- A discarded Chameleon Arch is seen in the same story, and is responsible for hiding ‘Ruth’ from her captors.
- There are throwaway references to the Celestial Toymaker, the Eternals and the Guardians, who all get a mention in passing in “Can You Hear Me?”
- Autons get a shout out in “Praxeus” – but The Doctor soon realises that these creatures, first seen in 1971’s “Terror of the Autons” and brought back when the series was revived in “Rose” (2005), don’t tend to work like the horrific bacteria.
- We even get to see other TARDISes – with stunning retro interiors and chameleon circuits that work.
The TARDIS with four main characters travelling around in it from episode to episode isn’t new to Doctor Who – it was there right at the start (see “An Unearthly Child”, 1963). But in the shorter stories, if the characters are given stuff to do, it dominates the story, and if they aren’t given material, they disappear into insignificance.
Series 12 had too many scenes of the three supporting characters sitting around waiting for adventure, rather than being part of the adventure. There were even given a new seating area inside the TARDIS to help them, er, sit around and discuss plot points.
While we do get to find out a bit more about their backgrounds, Ryan comes off worst, and they didn’t even seem too moved by the Doctor leaving them at the end of the series. It does feel like their particular journey is coming to an end.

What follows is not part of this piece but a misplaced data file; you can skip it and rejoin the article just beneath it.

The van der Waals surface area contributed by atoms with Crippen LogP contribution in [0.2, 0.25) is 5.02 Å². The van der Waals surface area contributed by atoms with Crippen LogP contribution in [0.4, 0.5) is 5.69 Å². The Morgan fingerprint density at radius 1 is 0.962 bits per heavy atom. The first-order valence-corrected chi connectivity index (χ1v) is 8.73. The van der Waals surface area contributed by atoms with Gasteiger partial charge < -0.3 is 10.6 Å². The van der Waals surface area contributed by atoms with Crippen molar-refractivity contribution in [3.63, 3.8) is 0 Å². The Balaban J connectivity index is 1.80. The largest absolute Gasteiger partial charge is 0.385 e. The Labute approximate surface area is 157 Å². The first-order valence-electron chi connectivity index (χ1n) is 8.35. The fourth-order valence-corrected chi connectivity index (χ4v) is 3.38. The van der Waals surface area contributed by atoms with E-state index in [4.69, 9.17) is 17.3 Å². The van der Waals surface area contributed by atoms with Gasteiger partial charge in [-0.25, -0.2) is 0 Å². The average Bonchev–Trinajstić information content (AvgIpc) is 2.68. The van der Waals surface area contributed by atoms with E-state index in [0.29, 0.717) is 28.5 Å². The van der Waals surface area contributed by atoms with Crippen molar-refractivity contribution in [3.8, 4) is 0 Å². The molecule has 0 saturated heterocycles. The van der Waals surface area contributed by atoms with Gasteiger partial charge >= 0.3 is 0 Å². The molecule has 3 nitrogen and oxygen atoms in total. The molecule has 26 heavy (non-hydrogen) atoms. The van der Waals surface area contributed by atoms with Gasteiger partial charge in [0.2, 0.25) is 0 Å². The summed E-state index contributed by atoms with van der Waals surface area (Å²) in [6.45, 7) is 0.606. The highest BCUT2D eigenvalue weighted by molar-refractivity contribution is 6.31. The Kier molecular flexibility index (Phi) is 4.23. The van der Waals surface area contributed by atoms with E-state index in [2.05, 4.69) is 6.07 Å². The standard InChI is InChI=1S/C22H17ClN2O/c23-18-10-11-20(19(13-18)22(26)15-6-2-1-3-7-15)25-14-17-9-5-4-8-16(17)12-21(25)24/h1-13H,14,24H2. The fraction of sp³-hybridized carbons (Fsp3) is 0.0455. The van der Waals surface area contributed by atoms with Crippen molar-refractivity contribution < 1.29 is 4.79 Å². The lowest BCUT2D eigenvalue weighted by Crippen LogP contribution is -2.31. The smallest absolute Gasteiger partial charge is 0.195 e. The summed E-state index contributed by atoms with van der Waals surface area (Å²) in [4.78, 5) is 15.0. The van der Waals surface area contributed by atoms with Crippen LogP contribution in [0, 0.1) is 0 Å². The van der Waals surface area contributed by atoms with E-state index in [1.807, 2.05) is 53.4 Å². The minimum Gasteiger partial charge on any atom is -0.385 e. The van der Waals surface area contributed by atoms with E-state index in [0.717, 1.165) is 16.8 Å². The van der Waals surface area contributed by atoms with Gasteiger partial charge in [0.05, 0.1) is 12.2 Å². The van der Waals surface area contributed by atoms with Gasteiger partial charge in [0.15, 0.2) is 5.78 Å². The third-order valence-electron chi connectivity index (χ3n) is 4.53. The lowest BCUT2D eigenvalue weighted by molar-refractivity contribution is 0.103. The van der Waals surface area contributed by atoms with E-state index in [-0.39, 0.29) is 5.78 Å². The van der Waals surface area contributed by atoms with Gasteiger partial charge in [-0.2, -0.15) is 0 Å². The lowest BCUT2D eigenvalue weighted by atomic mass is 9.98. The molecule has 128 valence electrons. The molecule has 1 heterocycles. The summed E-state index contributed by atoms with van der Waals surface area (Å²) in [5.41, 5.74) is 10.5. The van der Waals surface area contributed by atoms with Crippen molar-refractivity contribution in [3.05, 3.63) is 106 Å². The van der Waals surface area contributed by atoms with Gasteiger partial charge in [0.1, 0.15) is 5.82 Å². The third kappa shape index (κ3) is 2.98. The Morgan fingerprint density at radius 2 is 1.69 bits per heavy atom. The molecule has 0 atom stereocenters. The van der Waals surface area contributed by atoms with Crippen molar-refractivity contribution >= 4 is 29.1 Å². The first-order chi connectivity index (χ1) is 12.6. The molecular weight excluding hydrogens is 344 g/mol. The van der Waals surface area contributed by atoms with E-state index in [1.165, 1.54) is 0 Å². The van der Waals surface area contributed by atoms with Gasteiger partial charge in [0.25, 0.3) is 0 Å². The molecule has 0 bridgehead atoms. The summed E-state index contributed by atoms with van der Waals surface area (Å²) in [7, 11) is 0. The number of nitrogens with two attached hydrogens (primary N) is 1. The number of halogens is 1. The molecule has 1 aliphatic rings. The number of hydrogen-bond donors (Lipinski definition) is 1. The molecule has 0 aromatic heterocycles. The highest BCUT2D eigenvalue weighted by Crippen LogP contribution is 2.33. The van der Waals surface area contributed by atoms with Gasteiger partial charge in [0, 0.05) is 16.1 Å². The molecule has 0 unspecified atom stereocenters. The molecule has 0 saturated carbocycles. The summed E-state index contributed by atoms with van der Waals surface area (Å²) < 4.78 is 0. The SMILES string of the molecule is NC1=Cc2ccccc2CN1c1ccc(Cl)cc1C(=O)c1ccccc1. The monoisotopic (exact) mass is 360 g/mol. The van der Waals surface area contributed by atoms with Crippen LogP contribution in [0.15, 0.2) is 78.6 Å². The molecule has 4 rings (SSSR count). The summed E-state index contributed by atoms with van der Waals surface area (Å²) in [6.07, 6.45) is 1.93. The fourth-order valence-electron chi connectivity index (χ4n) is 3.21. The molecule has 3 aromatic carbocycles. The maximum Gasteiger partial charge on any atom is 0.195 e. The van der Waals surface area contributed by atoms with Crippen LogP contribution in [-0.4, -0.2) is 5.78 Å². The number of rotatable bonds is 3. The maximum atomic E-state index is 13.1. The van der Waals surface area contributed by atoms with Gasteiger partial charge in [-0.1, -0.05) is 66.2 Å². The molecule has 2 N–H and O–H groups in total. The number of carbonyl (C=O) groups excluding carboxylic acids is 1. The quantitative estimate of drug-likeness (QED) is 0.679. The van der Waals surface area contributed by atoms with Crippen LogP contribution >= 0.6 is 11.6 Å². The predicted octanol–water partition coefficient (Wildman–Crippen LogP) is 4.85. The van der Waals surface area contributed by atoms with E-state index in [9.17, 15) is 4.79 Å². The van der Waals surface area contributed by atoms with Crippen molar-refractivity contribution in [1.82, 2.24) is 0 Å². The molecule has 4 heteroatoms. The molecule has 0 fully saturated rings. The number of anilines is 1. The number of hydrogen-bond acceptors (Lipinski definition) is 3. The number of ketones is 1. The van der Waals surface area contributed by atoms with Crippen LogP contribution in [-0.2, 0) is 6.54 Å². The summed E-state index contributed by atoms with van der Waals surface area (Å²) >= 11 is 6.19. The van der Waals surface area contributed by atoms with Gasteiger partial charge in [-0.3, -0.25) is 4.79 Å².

Doctor Who Series 12 may not have been a ratings success, but the show’s far from dead. It’s a big old universe – with all of time and space to explore after The Doctor inevitably escapes life imprisonment, the cliffhanger ending to series – and there’s no need for the show to fade away. Plus we’ve got a whole new back story to discover. The series has cleverly returned to it roots. Where does the Doctor come from? Doctor who? It might be another 20 years before we ever find out, but the mystery is there to ponder and explore.
With Daleks returning at the end of the year and a new series in development, who knows what might be returning next. We don’t know exactly when Series 13 will air yet, but with filming not taking place until autumn 2020, it looks like it could be later in 2021. Two things are certain at the moment: Jodie will be back, as will Chris Chibnall.
Remember, time is relative, right? With BritBox and other streaming services, plus the new range of Doctor Who Blu-Rays, there’s a huge history of Doctor Who to discover or rewatch while we wait.